NetHack variant with various changes to quality of life, improved monster AI and monster/player symmetry, and various tweaks in general
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README.md

About this document: Last modified by Fredrik Ljungdahl, 2015-11-03

Copyright (C) 2017 Fredrik Ljungdahl.

This README file is licensed under the NetHack General Public License. See libnethack/dat/license for details.

Overview

NetHack is free software, and has no warranty of any sort. For more information on the license situation, read COPYING (a summary), or copyright (full details).

NetHack 4

NetHack 4 is a version of the computer game NetHack, that aims to bring a better-quality codebase and a less hostile interface to NetHack's highly rated "roguelike" gameplay. Unlike many NetHack variants, it is intentionally conservative in making gameplay changes; in particular, it aims to avoid the common problem whereby development is driven via fixing perceived balance issues with the game (often losing the ability to improvise solutions to complex problems in the process), or via focusing too much on the difference between wins and losses (meaning that players are forced into taking the best choice, rather than the choice they enjoy most or a choice they want to try). See the file doc/philosophy.txt for more information on NetHack 4's philosophy.

FIQHack

FIQHack is a fork of NetHack4, aimed at improving balance at places, test out new things, improving the codebase with internal changes and to promote consistency between how players and monsters work, and to improve the monster AI.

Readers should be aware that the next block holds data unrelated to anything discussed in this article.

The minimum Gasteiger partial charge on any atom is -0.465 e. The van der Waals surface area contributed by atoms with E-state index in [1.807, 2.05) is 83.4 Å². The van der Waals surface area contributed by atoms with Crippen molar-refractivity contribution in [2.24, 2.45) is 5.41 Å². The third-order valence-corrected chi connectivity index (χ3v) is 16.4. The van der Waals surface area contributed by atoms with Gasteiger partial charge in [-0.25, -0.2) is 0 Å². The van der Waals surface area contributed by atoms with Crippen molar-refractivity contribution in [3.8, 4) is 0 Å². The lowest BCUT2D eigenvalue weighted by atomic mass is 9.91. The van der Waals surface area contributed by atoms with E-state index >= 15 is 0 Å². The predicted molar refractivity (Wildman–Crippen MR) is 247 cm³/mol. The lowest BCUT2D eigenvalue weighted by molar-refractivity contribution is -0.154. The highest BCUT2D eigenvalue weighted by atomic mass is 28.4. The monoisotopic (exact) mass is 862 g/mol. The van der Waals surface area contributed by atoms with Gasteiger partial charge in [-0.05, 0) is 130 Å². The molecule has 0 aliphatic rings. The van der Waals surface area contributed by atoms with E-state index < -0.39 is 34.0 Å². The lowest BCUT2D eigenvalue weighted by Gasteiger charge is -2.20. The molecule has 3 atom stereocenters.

More detailed information can be seen in doc/CHANGELOG.

This repository

This repository consists of the following branches

  • A master branch exist containing general experimental in-development changes which is unfinished and yet to be stable and ready for the public. Saves can break at any moment.

  • One-off feature branches, for developing a certain new feature or refactor

  • Branches representing a certain version, used to push changes specific to a certain version. With the exception of critical bug fixes, changes are only pushed to the latest of the versions.

Build Instructions

Dependencies

To build FIQHack, you need make, zlib (which is probably already installed), libjansson (http://www.digip.org/jansson -- shipped with this source), and its development branch. You will also need bison and flex, as well as a C compiler (gcc or clang will both work).

The default setup is to install to ~/fiqhackdir. If you want to change this, you can modify GNUmakefile -- file paths are set at the top. Once you are happy with the setup, to compile, you just do

make && make install

In case this doesn't work, please file an issue describing your error, perhaps documentation is lacking or something is missing. Enjoy!

Old NetHack 4 instructions with aimake

The build instructions in this system are basic "do this, and things should work" advice, and do not go heavily into details of customizing a build.

If you want to do something complex or unusual, you can read the build system manual (which lists everything in more detail than most people will need) via running the command

perl aimake --documentation

UNIX/Linux/Mac OS X

You will need to install FIQHack's dependencies: zlib (which is probably installed already, but you may need to get its development headers from your package manager), and (if you want a working server binary) inetd, postgresql and pgcrypto. You also need development headers for the libraries listed.